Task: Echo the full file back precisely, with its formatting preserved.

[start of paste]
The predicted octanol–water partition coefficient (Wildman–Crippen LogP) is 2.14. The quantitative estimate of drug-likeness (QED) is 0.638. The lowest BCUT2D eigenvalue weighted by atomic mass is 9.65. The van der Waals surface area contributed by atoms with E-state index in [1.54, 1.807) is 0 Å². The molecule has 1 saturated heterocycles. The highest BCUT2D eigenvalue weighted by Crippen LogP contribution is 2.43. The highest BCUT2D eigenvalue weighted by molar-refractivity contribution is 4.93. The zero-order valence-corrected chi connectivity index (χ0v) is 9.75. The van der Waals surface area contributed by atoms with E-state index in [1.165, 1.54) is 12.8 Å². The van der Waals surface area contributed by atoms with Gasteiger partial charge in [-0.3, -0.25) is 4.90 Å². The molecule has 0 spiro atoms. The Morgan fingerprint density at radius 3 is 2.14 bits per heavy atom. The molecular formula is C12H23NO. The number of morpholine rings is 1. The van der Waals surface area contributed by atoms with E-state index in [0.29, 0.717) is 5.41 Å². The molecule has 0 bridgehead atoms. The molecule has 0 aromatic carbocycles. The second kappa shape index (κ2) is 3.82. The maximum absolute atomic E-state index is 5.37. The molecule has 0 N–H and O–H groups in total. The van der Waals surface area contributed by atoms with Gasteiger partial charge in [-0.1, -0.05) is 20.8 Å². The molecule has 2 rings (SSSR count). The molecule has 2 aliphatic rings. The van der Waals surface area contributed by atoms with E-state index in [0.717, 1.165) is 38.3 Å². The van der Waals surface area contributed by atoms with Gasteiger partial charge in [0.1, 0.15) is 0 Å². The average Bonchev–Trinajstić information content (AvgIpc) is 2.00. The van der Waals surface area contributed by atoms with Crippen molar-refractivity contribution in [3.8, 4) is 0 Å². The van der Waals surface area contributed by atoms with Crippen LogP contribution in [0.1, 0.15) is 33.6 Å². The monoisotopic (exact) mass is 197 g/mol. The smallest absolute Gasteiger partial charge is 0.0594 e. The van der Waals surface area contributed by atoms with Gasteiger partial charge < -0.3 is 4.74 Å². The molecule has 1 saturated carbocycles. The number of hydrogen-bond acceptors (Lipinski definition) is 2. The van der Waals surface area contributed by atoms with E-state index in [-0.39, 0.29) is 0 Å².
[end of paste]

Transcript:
The predicted octanol–water partition coefficient (Wildman–Crippen LogP) is 2.14. The quantitative estimate of drug-likeness (QED) is 0.638. The lowest BCUT2D eigenvalue weighted by atomic mass is 9.65. The van der Waals surface area contributed by atoms with E-state index in [1.54, 1.807) is 0 Å². The molecule has 1 saturated heterocycles. The highest BCUT2D eigenvalue weighted by Crippen LogP contribution is 2.43. The highest BCUT2D eigenvalue weighted by molar-refractivity contribution is 4.93. The zero-order valence-corrected chi connectivity index (χ0v) is 9.75. The van der Waals surface area contributed by atoms with E-state index in [1.165, 1.54) is 12.8 Å². The van der Waals surface area contributed by atoms with Gasteiger partial charge in [-0.3, -0.25) is 4.90 Å². The molecule has 0 spiro atoms. The Morgan fingerprint density at radius 3 is 2.14 bits per heavy atom. The molecular formula is C12H23NO. The number of morpholine rings is 1. The van der Waals surface area contributed by atoms with E-state index in [0.29, 0.717) is 5.41 Å². The molecule has 0 bridgehead atoms. The molecule has 0 aromatic carbocycles. The second kappa shape index (κ2) is 3.82. The maximum absolute atomic E-state index is 5.37. The molecule has 0 N–H and O–H groups in total. The van der Waals surface area contributed by atoms with Gasteiger partial charge in [-0.1, -0.05) is 20.8 Å². The molecule has 2 rings (SSSR count). The molecule has 2 aliphatic rings. The van der Waals surface area contributed by atoms with E-state index in [0.717, 1.165) is 38.3 Å². The van der Waals surface area contributed by atoms with Gasteiger partial charge in [0.1, 0.15) is 0 Å². The average Bonchev–Trinajstić information content (AvgIpc) is 2.00. The van der Waals surface area contributed by atoms with Crippen molar-refractivity contribution in [3.8, 4) is 0 Å². The van der Waals surface area contributed by atoms with Crippen LogP contribution in [0.1, 0.15) is 33.6 Å². The monoisotopic (exact) mass is 197 g/mol. The smallest absolute Gasteiger partial charge is 0.0594 e. The van der Waals surface area contributed by atoms with Gasteiger partial charge < -0.3 is 4.74 Å². The molecule has 1 saturated carbocycles. The number of hydrogen-bond acceptors (Lipinski definition) is 2. The van der Waals surface area contributed by atoms with E-state index in [-0.39, 0.29) is 0 Å².